India’s pellet-making capacity has expanded rapidly in recent years along with the steady rise in crude steelmaking capacity. SteelMint estimates that the country’s pellet production capacity currently stands at 126 million tonnes (mnt), which is 16% higher than 109 mnt in FY22.
Karnataka’s share in India’s total pellet capacity is around 21% at 27.7 mnt currently. It has the second-largest pellet production capacity among Indian states, with Odisha topping the list at over 38 mnt. Karnataka emerged as the second-largest iron ore producing state in India in FY22 with production of about 40 mnt – roughly 16% of the country’s total production.
Pellet capacity expansion
SteelMint data shows that there are a few pellet capacity expansion projects in the pipeline in Karnataka. These are the following:
- MSPL is looking to expand its plant capacity to 3 mnt by 2025 from around 1.4 mnt at present.
- Minera Steel and Power has proposed to raise its pellet capacity. The company’s current capacity is 600,000 t per annum.
- Vedanta Limited has invited expressions of interest (EoI) from competent Indian and international business partners for establishing a 3 mnt per annum pellet plant in the state supported by captive iron ore supply. The Sesa Goa iron ore mine in Karnataka has an operational capacity of 6 mnt/year.
- Resources Pellets Concentrates Private Ltd. has received EC for setting up a 3.2 mnt/year pellet plant, which is expected to start operations after 2025.
- Steel major JSW Steel’s present pellet plant capacity in Vijaynagar is 17.2 mnt. The company increased its capacity by about 8 mnt from 9.2 mnt previously.
Why are pellet capacities increasing?
Rising crude steel capacities to boost pellet usage – In conjunction with rising crude steel capacity in India, DRI (sponge iron) production is growing simultaneously. The country’s DRI output, which was a little under 40 mnt in FY22, is expected to rise to 50 mnt by 2030. Likewise, pellet usage in sponge iron production is increasing fast. The share of pellet-based DRI in India has increased to around 65% against 35% for iron ore lump-based sponge iron. One key reason is that iron ore lump availability and deliveries remain tight, and so sponge players are shifting towards pellets for quicker deliveries.
Lower coke consumption – Use of pellets in blast furnace steelmaking is also gaining traction. This is because increased use of pellets enables permeability in the furnace and seamless gas flow within it, as well as smooth descent of the ferrous burden. This facilitates energy efficiency by way of reduced coke consumption and chemistry control. The primary mills have increased the pellet burden in BF to around 25% at present, which is expected to go up to 30-35% in the coming time, SteelMint estimates. With India’s steelmaking capacity projected to climb to over 250 mnt by 2030 and with production from the BF-BOF route expected to be around 55% of the total at around 140 mnt, pellet usage in primary steelmaking is set to increase.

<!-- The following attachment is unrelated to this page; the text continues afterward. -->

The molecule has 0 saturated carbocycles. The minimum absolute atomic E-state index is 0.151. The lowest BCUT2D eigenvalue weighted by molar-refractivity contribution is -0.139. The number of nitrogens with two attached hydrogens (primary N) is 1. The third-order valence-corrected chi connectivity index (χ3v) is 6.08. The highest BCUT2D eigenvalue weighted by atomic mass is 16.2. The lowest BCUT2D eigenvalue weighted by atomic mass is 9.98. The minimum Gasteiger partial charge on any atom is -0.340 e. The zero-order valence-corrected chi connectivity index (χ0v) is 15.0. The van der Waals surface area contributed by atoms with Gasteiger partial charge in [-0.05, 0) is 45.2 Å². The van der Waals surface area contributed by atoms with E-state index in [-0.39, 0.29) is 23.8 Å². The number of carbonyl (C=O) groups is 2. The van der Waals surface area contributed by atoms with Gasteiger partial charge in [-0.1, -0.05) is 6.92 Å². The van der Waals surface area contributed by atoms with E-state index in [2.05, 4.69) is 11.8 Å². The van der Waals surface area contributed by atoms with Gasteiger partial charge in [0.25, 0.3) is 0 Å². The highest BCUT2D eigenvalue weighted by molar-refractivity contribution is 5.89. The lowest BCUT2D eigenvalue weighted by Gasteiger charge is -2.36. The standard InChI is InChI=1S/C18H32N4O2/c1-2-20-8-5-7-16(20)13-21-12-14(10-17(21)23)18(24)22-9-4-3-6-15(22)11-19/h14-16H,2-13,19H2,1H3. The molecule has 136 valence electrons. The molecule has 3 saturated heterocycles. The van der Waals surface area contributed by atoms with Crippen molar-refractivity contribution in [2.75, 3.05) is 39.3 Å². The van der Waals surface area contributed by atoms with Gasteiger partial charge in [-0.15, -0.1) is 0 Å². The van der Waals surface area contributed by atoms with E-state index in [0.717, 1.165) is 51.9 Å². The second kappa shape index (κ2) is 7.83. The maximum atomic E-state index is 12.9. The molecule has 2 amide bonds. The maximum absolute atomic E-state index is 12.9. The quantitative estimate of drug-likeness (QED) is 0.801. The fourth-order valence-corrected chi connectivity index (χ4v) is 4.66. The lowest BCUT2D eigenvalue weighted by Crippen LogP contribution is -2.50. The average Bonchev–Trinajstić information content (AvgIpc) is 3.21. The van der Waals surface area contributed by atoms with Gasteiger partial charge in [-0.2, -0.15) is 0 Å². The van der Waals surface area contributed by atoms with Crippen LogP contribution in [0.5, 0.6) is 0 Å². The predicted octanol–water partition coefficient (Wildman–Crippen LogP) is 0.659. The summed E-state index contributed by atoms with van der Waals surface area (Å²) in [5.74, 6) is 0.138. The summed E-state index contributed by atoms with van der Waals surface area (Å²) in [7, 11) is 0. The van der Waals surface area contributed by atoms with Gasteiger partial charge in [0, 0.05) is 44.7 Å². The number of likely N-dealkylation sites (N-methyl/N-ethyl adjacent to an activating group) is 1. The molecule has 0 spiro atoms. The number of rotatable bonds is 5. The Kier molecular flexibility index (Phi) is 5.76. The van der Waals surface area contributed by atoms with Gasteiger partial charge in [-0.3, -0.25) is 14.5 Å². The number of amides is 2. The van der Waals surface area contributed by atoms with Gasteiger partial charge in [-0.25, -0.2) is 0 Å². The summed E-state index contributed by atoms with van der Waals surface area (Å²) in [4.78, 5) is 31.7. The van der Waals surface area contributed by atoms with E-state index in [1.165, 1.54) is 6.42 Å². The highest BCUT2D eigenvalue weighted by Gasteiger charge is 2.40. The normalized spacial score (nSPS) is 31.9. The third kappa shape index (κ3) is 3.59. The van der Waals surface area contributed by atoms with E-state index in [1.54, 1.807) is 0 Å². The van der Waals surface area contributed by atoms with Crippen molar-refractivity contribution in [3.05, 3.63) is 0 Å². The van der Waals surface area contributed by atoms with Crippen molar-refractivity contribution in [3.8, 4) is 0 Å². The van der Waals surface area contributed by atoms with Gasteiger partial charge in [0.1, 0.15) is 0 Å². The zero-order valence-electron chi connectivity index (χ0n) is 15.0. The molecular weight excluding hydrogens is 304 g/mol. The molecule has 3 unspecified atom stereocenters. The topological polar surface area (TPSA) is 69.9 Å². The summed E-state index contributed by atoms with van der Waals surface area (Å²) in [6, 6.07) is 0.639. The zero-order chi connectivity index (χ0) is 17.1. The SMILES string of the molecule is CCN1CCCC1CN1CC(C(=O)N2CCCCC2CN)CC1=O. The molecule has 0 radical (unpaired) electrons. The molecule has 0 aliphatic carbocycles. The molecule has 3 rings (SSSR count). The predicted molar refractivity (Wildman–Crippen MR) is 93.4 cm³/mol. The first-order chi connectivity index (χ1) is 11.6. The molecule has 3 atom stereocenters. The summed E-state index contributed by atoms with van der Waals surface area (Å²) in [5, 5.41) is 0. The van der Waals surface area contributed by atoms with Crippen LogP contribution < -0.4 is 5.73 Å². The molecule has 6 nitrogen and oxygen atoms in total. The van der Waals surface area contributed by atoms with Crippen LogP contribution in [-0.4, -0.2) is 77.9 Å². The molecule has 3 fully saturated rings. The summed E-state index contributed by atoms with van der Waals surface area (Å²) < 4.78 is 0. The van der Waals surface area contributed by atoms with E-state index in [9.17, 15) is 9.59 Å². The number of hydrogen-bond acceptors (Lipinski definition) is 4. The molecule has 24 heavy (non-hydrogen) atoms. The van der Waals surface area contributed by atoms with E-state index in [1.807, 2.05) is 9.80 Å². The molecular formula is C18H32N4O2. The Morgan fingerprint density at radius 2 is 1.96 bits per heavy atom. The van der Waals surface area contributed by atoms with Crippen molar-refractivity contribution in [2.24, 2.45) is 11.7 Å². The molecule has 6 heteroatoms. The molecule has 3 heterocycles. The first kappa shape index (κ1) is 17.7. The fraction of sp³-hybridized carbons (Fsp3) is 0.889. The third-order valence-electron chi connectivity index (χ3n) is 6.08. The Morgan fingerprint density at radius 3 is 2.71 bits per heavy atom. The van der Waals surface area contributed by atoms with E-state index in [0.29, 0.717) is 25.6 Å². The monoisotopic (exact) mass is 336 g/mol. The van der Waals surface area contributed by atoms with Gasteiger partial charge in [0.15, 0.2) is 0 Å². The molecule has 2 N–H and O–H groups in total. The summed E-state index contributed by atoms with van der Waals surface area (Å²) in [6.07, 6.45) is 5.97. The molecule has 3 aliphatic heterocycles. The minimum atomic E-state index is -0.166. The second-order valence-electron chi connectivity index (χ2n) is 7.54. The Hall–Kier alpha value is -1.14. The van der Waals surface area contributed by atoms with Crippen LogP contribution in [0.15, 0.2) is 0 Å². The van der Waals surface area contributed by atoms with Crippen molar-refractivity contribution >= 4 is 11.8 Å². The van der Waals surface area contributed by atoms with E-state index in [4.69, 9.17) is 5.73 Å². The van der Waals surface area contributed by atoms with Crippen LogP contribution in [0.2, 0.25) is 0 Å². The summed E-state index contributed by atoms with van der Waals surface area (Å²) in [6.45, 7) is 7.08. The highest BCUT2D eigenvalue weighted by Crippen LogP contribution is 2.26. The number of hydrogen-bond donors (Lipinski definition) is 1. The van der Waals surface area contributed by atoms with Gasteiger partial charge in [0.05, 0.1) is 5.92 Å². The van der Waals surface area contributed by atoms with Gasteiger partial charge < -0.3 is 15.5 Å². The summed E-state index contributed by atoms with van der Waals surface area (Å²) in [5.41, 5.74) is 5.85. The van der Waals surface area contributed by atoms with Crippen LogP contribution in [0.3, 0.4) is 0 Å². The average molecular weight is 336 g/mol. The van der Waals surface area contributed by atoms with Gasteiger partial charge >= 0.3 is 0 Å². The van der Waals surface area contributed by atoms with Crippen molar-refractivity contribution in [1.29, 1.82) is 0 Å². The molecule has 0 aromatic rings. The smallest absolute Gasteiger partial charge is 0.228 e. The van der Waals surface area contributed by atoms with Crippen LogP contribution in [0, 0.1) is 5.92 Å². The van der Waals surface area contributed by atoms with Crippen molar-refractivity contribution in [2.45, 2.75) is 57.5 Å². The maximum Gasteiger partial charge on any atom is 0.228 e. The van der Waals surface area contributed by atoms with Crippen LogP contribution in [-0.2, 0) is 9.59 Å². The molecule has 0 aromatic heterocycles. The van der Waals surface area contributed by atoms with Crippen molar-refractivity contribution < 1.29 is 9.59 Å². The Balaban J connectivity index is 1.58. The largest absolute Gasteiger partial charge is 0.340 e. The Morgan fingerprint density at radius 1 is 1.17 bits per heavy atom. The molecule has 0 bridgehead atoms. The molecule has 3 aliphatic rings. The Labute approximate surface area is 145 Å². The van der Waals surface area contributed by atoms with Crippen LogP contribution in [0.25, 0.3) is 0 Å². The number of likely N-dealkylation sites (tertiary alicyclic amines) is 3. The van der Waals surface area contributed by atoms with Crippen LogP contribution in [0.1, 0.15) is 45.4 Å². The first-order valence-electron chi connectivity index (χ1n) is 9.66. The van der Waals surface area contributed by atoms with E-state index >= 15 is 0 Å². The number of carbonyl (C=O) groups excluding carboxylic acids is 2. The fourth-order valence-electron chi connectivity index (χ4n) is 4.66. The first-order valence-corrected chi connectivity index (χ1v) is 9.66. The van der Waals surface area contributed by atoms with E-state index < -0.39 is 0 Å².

Benefits over sinter usage – Pelletisation is a cleaner process than sintering with a substantially reduced carbon footprint. With the massive push for decarbonisation and green steel, India’s targeted 300 mnt/year crude steel capacity by 2030 will have to be supported by pellets. Unlike sinter, pellets give mills the flexibility to handle low-grade ore. Higher grade reserves are getting depleted over time, making sintering costly and less environment friendly.
Increased iron ore availability in Karnataka post lifting of mining caps – Karnataka’s iron ore production stood at around 40 mnt in FY22, while total demand is estimated at around 35-38 mnt. India’s Supreme Court has raised the iron ore production ceiling in Karnataka from 35 mnt to 50 mnt from the A and B category mines. The production cap in Bellary has been raised to 35 mnt from 28 mnt, while in Chitradurga the ceiling has been raised to 15 mnt from 7 mnt. Going forward, the production cap may be relaxed further ensuring increased supply of ore for pellet production.
Ease of export restrictions – The Supreme Court has recently lifted curbs on exports of iron ore and pellets from Karnataka and eased restrictions on sales from the districts of Bellary, Chitradurga and Tumkur. This has gone a long way in opening up the market for producers and has given an edge to pellet-makers to enhance capacity in the years to come.
What may happen?
India’s crude steelmaking capacity is projected to increase to around 200 mnt by 2025 from around 150 mnt at present, as per SteelMint estimates. Likewise, iron ore demand is estimated to rise to nearly 250 mnt by 2025 from around 200 mnt at present. Therefore, the prospects of pellet capacity expansion in the short term are bright not just in Karnataka but across the country.
Karnataka Road Show
How is Karnataka’s iron ore and pellet industry shaping up post SC verdict? What is the potential in terms of production, demand, exports, and sales? Are you an industry stakeholder keen to find answers to these and several other queries? Book your seat at SteelMint’s Road Show-cum-Conference on Karnataka’s Mining Sector to be held on 19-23 January, 2023.